V.i. Labs Turns Software Piracy into a Lead Gen VehicleV.i. Labs Turns Software Piracy into a Lead Gen Vehicle
Few things are more important to ISVs than making sure their software is locked down and protected from piracy. It is, after all, their bread and butter. But what about hacked software, illegal downloads and exploited product keys? The VAR Guy has found an interesting solution in the form of V.i. Labs. Inject the company's code into your software and suddenly you can track whether your software product is being pirated. What's more, the company aims to turn piracy into lead generation.
March 18, 2011
Few things are more important to ISVs than making sure their software is locked down and protected from piracy. It is, after all, their bread and butter. But what about hacked software, illegal downloads and exploited product keys? The VAR Guy has found an interesting solution in the form of V.i. Labs. Inject the company’s code into your software and suddenly you can track whether your software product is being pirated. What’s more, the company aims to turn piracy into lead generation. Read on for the details …
It’s a simple idea: V.i. Labs provides the code, which an ISV embeds it into its software via an update or a new version. Then, from V.i. Labs’ dashboard, the ISV can track and monitor where all the cracked and pirated copies of its software go to determine who is using them.
Victor DeMarines, vice president of products for V.i. Labs, noted no personal information is obtained through use of the code. “It only runs in a certain condition during piracy use,” he said. “No personal information is transferred, [but] we can find out, ‘Is this an organization?'”
Beyond that, DeMarines pointed out that reverse DNS lookup and the domain information of the network running the pirated software actually can be used to generate leads — an idea that caught The VAR Guy’s attention straightaway. If the offender is just one user behind an ISP’s IP address, then likely no action will be taken. But if the reverse DNS or domain turns up a big corporation — ISVs now have a real lead.
It can also be determined if the offense is not piracy but rather a smaller licensing issue, such as using the software on more than the licensed number of computers. Again, this information can create leads, DeMarines said, because now the ISV can go to the company and posit itself to either work something out, sell an upgrade version, cut a deal or — worst case scenario — initiate legal action should the offending company not cooperate.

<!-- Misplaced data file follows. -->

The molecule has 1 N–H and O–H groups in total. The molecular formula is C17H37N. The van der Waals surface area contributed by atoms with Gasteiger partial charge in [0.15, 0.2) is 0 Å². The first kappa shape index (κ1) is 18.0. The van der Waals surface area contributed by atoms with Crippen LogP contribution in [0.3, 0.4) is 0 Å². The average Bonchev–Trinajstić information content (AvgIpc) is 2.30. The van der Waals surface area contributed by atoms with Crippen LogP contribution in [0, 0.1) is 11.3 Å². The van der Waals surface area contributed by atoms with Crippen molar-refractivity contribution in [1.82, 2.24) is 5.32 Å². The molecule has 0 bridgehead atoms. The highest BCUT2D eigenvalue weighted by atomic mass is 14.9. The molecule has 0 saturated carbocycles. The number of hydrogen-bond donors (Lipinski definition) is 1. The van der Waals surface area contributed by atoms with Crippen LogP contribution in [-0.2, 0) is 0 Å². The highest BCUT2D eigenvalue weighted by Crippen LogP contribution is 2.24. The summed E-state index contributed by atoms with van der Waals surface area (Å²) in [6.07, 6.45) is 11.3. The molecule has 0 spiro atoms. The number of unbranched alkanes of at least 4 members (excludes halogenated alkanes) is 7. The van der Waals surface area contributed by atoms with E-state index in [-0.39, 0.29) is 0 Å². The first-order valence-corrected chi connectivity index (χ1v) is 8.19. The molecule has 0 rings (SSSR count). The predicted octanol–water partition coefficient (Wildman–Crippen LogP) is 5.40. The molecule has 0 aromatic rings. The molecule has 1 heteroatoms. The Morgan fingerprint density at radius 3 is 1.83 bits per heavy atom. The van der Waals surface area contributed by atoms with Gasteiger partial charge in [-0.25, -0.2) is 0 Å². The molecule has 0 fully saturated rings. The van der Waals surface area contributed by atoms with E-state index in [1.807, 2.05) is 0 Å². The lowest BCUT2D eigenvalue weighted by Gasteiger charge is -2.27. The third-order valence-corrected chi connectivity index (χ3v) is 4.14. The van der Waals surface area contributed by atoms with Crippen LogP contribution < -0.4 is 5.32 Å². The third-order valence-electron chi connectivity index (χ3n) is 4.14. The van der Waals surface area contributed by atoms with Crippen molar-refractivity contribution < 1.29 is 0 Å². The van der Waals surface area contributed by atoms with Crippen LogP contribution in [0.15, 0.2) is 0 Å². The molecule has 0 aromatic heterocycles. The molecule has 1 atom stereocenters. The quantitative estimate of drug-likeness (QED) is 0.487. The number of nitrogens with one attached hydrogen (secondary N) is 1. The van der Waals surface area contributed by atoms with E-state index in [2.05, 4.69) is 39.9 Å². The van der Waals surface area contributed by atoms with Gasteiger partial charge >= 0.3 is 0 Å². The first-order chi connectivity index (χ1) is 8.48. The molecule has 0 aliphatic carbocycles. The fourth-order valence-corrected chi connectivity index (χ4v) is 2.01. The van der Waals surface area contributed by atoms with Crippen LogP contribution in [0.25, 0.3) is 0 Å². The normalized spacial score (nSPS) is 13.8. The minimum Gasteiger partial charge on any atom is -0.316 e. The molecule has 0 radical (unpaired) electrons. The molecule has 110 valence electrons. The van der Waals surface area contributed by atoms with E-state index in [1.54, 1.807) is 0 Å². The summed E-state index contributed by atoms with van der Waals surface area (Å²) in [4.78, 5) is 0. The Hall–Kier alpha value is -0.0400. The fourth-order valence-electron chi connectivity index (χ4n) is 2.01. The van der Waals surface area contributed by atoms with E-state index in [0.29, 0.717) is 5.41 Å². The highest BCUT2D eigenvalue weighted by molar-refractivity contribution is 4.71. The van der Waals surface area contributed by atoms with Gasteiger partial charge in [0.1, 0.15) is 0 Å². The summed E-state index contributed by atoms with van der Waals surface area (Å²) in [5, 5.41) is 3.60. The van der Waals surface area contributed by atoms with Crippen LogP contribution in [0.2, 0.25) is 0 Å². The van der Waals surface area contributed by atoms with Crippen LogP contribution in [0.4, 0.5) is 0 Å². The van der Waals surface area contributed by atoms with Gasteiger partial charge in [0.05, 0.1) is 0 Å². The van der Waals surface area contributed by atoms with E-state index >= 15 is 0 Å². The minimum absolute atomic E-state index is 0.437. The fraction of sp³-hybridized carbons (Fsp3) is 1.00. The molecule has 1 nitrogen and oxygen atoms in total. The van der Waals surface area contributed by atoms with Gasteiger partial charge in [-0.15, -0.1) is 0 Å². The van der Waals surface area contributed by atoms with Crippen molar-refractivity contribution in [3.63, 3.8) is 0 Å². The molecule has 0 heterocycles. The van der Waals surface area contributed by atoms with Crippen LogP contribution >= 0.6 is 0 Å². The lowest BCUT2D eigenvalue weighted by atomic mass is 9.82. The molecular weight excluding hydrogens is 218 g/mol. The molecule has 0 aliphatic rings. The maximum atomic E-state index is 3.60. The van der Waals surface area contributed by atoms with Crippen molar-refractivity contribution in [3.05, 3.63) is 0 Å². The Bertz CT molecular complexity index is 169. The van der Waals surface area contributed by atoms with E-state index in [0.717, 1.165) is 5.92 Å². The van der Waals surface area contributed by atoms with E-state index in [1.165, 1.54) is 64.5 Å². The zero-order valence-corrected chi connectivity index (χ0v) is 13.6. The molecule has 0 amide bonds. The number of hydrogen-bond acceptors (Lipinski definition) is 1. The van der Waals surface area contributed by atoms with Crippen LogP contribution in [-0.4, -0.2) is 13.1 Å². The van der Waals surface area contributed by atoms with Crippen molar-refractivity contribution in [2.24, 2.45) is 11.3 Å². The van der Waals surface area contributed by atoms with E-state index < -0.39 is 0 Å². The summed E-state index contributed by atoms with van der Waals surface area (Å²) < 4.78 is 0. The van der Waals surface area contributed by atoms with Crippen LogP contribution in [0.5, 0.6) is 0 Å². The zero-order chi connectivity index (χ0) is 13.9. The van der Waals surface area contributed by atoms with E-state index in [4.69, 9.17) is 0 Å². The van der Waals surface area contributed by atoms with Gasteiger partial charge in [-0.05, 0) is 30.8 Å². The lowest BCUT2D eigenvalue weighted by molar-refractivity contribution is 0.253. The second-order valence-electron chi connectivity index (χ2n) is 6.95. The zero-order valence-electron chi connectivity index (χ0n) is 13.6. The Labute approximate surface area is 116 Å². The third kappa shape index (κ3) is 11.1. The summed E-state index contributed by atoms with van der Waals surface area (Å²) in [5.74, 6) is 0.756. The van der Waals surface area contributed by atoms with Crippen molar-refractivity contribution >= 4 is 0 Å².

V.i. Labs also embedded in the EULA for the software information regarding this method of detection in the event of piracy. “It helps build a compliance program,” explained DeMarines.
So what other kind of information can an ISV get regarding their software? V.i. Labs can look at activity times, event logs, history of uses and proliferation of pirated software keys and licenses. Currently, it’s cross-platform for Windows and Linux with Mac support expected later in the 2011 year, DeMarines said.
“We’re bringing to market a new strategy that turns the piracy problem into new revenue,” he said.
DeMarines noted that cracked versions of the software likely will appear on traditional piracy networks within 30 days of an update that includes V.i. Labs’ software. An ISV can then start to take action and see revenue within six months, he said.
A subscription can cost anywhere from $25,000 to $100,000 based on the size of the ISV and the style of deployment. V.i. Labs also has a SaaS version for smaller vendors priced at about $5,000. Plus, the company gets a percentage of leads generated with its detection software. Not exactly chump change, The VAR Guy thinks, but compared to the amount of money an ISV could be losing through pirating, it’s a cost that may well be worth emptying the corporate penny jar.
Sounds like a good deal for ISVs, but what about VARs? “I think the VARs themselves have seen the result of piracy and have had to manage that more in a social way than forensic way,” DeMarines said. “[V.i. Labs gives] information for VARs to go in there and have a real talk.” He also thinks the company’s approach to piracy as lead generation instead of discovery for prosecution creates an atmosphere of amnesty and removes the possibility of negative press.
Thus far, V.i. Labs claims ISVs have saved nearly a billion dollars in revenue through its technology. The VAR Guy has to agree, it’s an incredibly novel approach.
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